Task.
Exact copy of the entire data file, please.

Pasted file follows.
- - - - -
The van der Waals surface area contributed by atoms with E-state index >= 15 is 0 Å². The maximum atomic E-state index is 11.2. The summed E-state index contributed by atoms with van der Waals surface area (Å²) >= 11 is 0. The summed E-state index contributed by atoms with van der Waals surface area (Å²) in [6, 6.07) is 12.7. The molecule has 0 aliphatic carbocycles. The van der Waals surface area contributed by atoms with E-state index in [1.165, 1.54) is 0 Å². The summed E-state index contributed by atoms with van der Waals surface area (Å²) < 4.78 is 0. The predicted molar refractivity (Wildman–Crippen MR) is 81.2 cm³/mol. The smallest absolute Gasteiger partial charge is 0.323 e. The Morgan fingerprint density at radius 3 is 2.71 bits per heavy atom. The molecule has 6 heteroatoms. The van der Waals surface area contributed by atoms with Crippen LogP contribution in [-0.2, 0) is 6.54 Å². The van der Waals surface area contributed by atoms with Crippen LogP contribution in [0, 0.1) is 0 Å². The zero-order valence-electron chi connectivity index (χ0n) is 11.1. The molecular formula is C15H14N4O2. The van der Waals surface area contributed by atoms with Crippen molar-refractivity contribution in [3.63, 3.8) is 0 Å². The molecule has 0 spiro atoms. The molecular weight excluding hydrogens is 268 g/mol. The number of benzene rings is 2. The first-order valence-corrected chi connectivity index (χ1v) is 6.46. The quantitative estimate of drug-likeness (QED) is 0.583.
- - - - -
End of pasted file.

The van der Waals surface area contributed by atoms with E-state index >= 15 is 0 Å². The maximum atomic E-state index is 11.2. The summed E-state index contributed by atoms with van der Waals surface area (Å²) >= 11 is 0. The summed E-state index contributed by atoms with van der Waals surface area (Å²) in [6, 6.07) is 12.7. The molecule has 0 aliphatic carbocycles. The van der Waals surface area contributed by atoms with E-state index in [1.165, 1.54) is 0 Å². The summed E-state index contributed by atoms with van der Waals surface area (Å²) < 4.78 is 0. The predicted molar refractivity (Wildman–Crippen MR) is 81.2 cm³/mol. The smallest absolute Gasteiger partial charge is 0.323 e. The Morgan fingerprint density at radius 3 is 2.71 bits per heavy atom. The molecule has 6 heteroatoms. The van der Waals surface area contributed by atoms with Crippen LogP contribution in [-0.2, 0) is 6.54 Å². The van der Waals surface area contributed by atoms with Crippen LogP contribution in [0, 0.1) is 0 Å². The zero-order valence-electron chi connectivity index (χ0n) is 11.1. The molecular formula is C15H14N4O2. The van der Waals surface area contributed by atoms with Crippen molar-refractivity contribution in [3.63, 3.8) is 0 Å². The molecule has 0 spiro atoms. The molecular weight excluding hydrogens is 268 g/mol. The number of benzene rings is 2. The first-order valence-corrected chi connectivity index (χ1v) is 6.46. The quantitative estimate of drug-likeness (QED) is 0.583.